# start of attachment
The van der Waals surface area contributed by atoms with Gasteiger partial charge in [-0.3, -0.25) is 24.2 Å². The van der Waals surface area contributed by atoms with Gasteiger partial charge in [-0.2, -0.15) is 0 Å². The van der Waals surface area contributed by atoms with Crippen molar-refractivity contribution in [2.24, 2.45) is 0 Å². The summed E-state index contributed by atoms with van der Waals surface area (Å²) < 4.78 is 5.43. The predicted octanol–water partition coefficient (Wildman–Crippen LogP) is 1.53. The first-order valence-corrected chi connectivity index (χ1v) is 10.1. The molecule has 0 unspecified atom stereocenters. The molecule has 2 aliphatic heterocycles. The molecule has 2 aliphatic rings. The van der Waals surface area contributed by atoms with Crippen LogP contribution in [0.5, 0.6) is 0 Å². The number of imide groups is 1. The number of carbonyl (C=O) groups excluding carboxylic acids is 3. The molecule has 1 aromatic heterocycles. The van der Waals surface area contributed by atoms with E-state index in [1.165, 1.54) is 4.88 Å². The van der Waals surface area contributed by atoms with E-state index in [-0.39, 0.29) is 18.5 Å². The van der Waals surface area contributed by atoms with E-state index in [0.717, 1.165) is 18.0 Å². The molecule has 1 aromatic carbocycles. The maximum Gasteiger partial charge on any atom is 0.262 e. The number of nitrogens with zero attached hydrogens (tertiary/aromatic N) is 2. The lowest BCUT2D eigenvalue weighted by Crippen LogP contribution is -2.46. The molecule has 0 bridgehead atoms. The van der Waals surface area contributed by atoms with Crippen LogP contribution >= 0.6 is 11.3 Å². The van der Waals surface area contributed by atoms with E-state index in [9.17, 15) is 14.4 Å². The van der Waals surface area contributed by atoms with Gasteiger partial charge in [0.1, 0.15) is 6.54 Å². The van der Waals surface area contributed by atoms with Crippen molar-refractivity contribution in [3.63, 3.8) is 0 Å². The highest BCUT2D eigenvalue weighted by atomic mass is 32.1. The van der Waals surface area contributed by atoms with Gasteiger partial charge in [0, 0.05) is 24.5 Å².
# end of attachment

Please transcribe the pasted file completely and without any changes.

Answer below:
The van der Waals surface area contributed by atoms with Gasteiger partial charge in [-0.3, -0.25) is 24.2 Å². The van der Waals surface area contributed by atoms with Gasteiger partial charge in [-0.2, -0.15) is 0 Å². The van der Waals surface area contributed by atoms with Crippen molar-refractivity contribution in [2.24, 2.45) is 0 Å². The summed E-state index contributed by atoms with van der Waals surface area (Å²) < 4.78 is 5.43. The predicted octanol–water partition coefficient (Wildman–Crippen LogP) is 1.53. The first-order valence-corrected chi connectivity index (χ1v) is 10.1. The molecule has 0 unspecified atom stereocenters. The molecule has 2 aliphatic heterocycles. The molecule has 2 aliphatic rings. The van der Waals surface area contributed by atoms with Crippen LogP contribution in [0.5, 0.6) is 0 Å². The number of imide groups is 1. The number of carbonyl (C=O) groups excluding carboxylic acids is 3. The molecule has 1 aromatic heterocycles. The van der Waals surface area contributed by atoms with E-state index in [1.165, 1.54) is 4.88 Å². The van der Waals surface area contributed by atoms with E-state index in [-0.39, 0.29) is 18.5 Å². The van der Waals surface area contributed by atoms with E-state index in [0.717, 1.165) is 18.0 Å². The molecule has 1 aromatic carbocycles. The maximum Gasteiger partial charge on any atom is 0.262 e. The number of nitrogens with zero attached hydrogens (tertiary/aromatic N) is 2. The lowest BCUT2D eigenvalue weighted by Crippen LogP contribution is -2.46. The molecule has 0 bridgehead atoms. The van der Waals surface area contributed by atoms with Crippen LogP contribution >= 0.6 is 11.3 Å². The van der Waals surface area contributed by atoms with E-state index in [9.17, 15) is 14.4 Å². The van der Waals surface area contributed by atoms with Gasteiger partial charge in [0.1, 0.15) is 6.54 Å². The van der Waals surface area contributed by atoms with Crippen molar-refractivity contribution in [3.63, 3.8) is 0 Å². The highest BCUT2D eigenvalue weighted by atomic mass is 32.1. The van der Waals surface area contributed by atoms with Gasteiger partial charge in [0, 0.05) is 24.5 Å².